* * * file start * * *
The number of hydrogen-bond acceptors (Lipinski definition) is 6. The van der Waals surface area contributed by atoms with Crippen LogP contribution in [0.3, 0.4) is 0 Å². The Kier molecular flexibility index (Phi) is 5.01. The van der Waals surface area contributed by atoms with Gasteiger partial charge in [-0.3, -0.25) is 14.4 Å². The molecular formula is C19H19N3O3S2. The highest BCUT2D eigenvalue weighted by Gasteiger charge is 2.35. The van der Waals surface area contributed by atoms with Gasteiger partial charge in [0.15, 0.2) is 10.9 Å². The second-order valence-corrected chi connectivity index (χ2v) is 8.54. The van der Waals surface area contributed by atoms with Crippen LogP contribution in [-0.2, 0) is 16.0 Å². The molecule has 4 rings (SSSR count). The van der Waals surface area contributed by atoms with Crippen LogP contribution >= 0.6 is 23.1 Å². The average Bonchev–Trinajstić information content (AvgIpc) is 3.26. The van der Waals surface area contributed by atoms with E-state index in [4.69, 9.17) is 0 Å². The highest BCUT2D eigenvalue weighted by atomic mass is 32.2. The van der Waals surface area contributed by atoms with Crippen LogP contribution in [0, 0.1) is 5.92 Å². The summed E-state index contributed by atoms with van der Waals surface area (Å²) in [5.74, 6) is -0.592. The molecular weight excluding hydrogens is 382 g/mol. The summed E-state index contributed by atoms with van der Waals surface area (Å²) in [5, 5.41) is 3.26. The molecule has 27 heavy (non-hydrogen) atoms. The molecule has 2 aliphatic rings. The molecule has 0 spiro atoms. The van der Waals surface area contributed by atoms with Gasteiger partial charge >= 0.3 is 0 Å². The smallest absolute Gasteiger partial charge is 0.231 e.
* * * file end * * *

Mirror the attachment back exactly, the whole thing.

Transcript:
The number of hydrogen-bond acceptors (Lipinski definition) is 6. The van der Waals surface area contributed by atoms with Crippen LogP contribution in [0.3, 0.4) is 0 Å². The Kier molecular flexibility index (Phi) is 5.01. The van der Waals surface area contributed by atoms with Gasteiger partial charge in [-0.3, -0.25) is 14.4 Å². The molecular formula is C19H19N3O3S2. The highest BCUT2D eigenvalue weighted by Gasteiger charge is 2.35. The van der Waals surface area contributed by atoms with Gasteiger partial charge in [0.15, 0.2) is 10.9 Å². The second-order valence-corrected chi connectivity index (χ2v) is 8.54. The van der Waals surface area contributed by atoms with Crippen LogP contribution in [-0.2, 0) is 16.0 Å². The molecule has 4 rings (SSSR count). The van der Waals surface area contributed by atoms with Crippen LogP contribution >= 0.6 is 23.1 Å². The average Bonchev–Trinajstić information content (AvgIpc) is 3.26. The van der Waals surface area contributed by atoms with E-state index in [4.69, 9.17) is 0 Å². The highest BCUT2D eigenvalue weighted by atomic mass is 32.2. The van der Waals surface area contributed by atoms with Crippen LogP contribution in [0, 0.1) is 5.92 Å². The summed E-state index contributed by atoms with van der Waals surface area (Å²) in [5.74, 6) is -0.592. The molecular weight excluding hydrogens is 382 g/mol. The summed E-state index contributed by atoms with van der Waals surface area (Å²) in [5, 5.41) is 3.26. The molecule has 27 heavy (non-hydrogen) atoms. The molecule has 2 aliphatic rings. The molecule has 0 spiro atoms. The van der Waals surface area contributed by atoms with Gasteiger partial charge >= 0.3 is 0 Å². The smallest absolute Gasteiger partial charge is 0.231 e.